Our (sort of) new Rathbone Funds chief investment officer Tom Carroll joined us as a decade-long economic world order was ending with a bang. Did he have to search under the desks for his fund managers?
It was March 2022. Russia had just invaded Ukraine sending energy costs, commodity prices and general inflation soaring. Stock markets were 10% down and had another 10% or so yet to fall. And I walked into Finsbury Circus for my first day as chief investment officer for Rathbone Funds.
The nine months that followed were some of the wildest of my 25 years in the City. UK inflation topped 11%, central banks increased interest rates at an unprecedented pace, and stocks and bonds globally posted double-digit losses (in dollars) for the first time ever. British investors were protected from the worst of these falls; losses in sterling terms were only in the mid-single-digits. However, that buffer was because of a precipitous 11% fall in the pound against the dollar and a 6% drop against the euro.
I don’t think it’s an exaggeration to say 2022 was the year when the economic world order changed significantly.
Nowhere to hide
You can forgive me for wondering if I was going to find my new fund managers hunkering down under their desks! I’m proud to say I did not.
We have a lot of experienced investors here – veteran managers such as James Thomson, Bryn Jones, David Coombs and Carl Stick have all been running funds for 20, 25 years plus. There was no sense of panic as markets fell. Instead, there were lots of discussions across the business on how markets might play out, as these guys had seen upheaval before, across numerous cycles, booms and busts.
Not only were there healthy internal debates, but all our fund managers wanted to turn the conversation outward as well. They believed it was crucial to keep their clients informed about what was going on and what they were doing about it. None of them was keeping a low profile.
It’s obviously a difficult time to join any team when there’s so much market turbulence, yet it was especially so as my long-serving predecessor, Julian Chillingworth, had been such a calming influence for the investment teams over the past 20 years. But you learn a lot about people in adverse conditions, so it’s been great to see the strong investment culture of the firm shine through.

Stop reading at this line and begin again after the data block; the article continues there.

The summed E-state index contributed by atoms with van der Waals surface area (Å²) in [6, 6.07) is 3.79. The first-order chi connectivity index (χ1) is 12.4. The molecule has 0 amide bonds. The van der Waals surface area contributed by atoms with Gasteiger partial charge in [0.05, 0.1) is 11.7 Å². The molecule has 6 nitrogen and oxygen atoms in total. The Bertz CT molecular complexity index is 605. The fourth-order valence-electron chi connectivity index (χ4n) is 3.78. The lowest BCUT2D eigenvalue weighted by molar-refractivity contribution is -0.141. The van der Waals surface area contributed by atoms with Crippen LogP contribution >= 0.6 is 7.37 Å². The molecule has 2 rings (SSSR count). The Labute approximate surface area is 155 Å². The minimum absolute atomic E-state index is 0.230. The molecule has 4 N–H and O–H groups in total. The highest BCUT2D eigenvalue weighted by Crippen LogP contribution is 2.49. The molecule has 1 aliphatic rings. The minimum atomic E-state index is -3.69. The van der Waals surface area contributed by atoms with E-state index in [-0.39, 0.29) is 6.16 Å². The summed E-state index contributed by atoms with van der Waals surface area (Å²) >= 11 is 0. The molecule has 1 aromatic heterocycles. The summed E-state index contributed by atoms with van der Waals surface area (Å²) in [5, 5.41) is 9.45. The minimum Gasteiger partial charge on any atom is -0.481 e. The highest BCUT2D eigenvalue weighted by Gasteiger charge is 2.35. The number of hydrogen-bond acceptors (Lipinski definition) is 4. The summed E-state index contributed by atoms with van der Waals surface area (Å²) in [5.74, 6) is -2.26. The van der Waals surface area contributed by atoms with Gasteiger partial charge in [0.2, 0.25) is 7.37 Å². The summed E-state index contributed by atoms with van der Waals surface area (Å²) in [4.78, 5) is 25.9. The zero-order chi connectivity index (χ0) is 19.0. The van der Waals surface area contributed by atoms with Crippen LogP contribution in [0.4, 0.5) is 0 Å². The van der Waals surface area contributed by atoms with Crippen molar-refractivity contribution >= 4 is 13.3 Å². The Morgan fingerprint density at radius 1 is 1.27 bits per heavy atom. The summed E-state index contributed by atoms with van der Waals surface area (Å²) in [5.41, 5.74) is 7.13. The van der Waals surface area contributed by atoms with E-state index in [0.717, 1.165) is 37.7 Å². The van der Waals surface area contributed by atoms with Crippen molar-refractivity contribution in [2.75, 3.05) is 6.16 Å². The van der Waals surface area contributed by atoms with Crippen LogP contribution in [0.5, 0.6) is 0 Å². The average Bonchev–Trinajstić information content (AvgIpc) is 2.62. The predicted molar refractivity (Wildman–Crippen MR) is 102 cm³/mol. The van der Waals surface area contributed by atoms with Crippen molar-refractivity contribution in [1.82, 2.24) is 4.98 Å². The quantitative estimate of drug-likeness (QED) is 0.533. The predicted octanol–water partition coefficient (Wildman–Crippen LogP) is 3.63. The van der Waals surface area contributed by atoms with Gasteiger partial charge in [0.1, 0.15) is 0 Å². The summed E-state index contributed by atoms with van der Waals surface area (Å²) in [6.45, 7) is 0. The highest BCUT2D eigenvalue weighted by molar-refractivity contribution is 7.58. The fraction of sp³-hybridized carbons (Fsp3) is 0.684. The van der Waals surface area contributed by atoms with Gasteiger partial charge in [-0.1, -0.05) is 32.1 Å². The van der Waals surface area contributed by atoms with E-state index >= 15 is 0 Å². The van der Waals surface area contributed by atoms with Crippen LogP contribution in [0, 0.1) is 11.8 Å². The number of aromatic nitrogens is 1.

Everyone remained focused on delivering over the medium to longer term, with no knee-jerk reactions to the newsflow on inflation, interest rate rises and the rest. That’s not to say they sat on their hands – indeed quite the opposite. The business and macro-economic environment had clearly changed and meant a reappraisal of which companies are likely to do well over the coming years and what valuations are appropriate in a higher-rate environment.
A new era
Last year marked the end of a long era of interest rates at or below zero, which had allowed companies to raise money without the discipline of needing to make a return. While the speed at which rates have normalised was extremely painful, bringing rates back to a more normal level should make businesses more efficient and precise about their investments.
It was also the year in which the energy crisis, fuelled by Europe’s dependency on Russian gas, made us all realise that weaning ourselves from fossil fuels and shifting to cleaner power – while essential – will be not only expensive, but also a bumpy road.
As for 2023, I’m hopeful that the generally terrible expectations proliferating at its outset will contrive to usher in some rays of positivity. We investors are intrinsically an optimistic bunch – you have to be if you’re going to pay away money today in expectation of something better in the future. And I think the global economy should be able to right itself after a year of great strain – albeit there’s likely to be a shallow recession to come first.
Every market rally in 2022 was snuffed out by a surprising piece of negative newsflow. Investors have become conditioned to expect bad news, so they have positioned themselves accordingly: they hold lots of cash or overwhelmingly own defensive areas of the market. A bit of stability in economic data or even a positive surprise or two could see sentiment change quite noticeably. We’ve already seen the power of this in the first month of the year with a rapid rise in global stock prices.
I believe interest rates aren’t going back to the extraordinary lows of the last decade, but that’s actually a good thing for global economies once we get through the readjustment. Capital should have a cost and investors should therefore receive a proper return.
I think we’re re-entering a more normal environment – probably one where economic cycles are more pronounced. That means proper understanding of a company’s business model, its capital structure and cashflows, and a greater attention to the price you pay, will return to the fore. A rising tide floated a lot of boats over the past decade, it will be interesting to see which ones are truly seaworthy in these choppier waters.
I expect that the experience of our investment teams, allied to their fundamental analysis and longer-term thinking, will be a big advantage for us in the coming years. To help them with their work, we’ve rolled out new investment systems to make portfolio management and trading as efficient as possible and to provide better and more timely data. We also outsourced our dealing to ensure our fund managers have access to the best pricing and liquidity. Small, incremental changes, that are all designed to improve returns for clients either directly or by freeing up time for the fund managers to focus on researching investment ideas.
I’m excited about what the next year at Rathbone Funds will bring.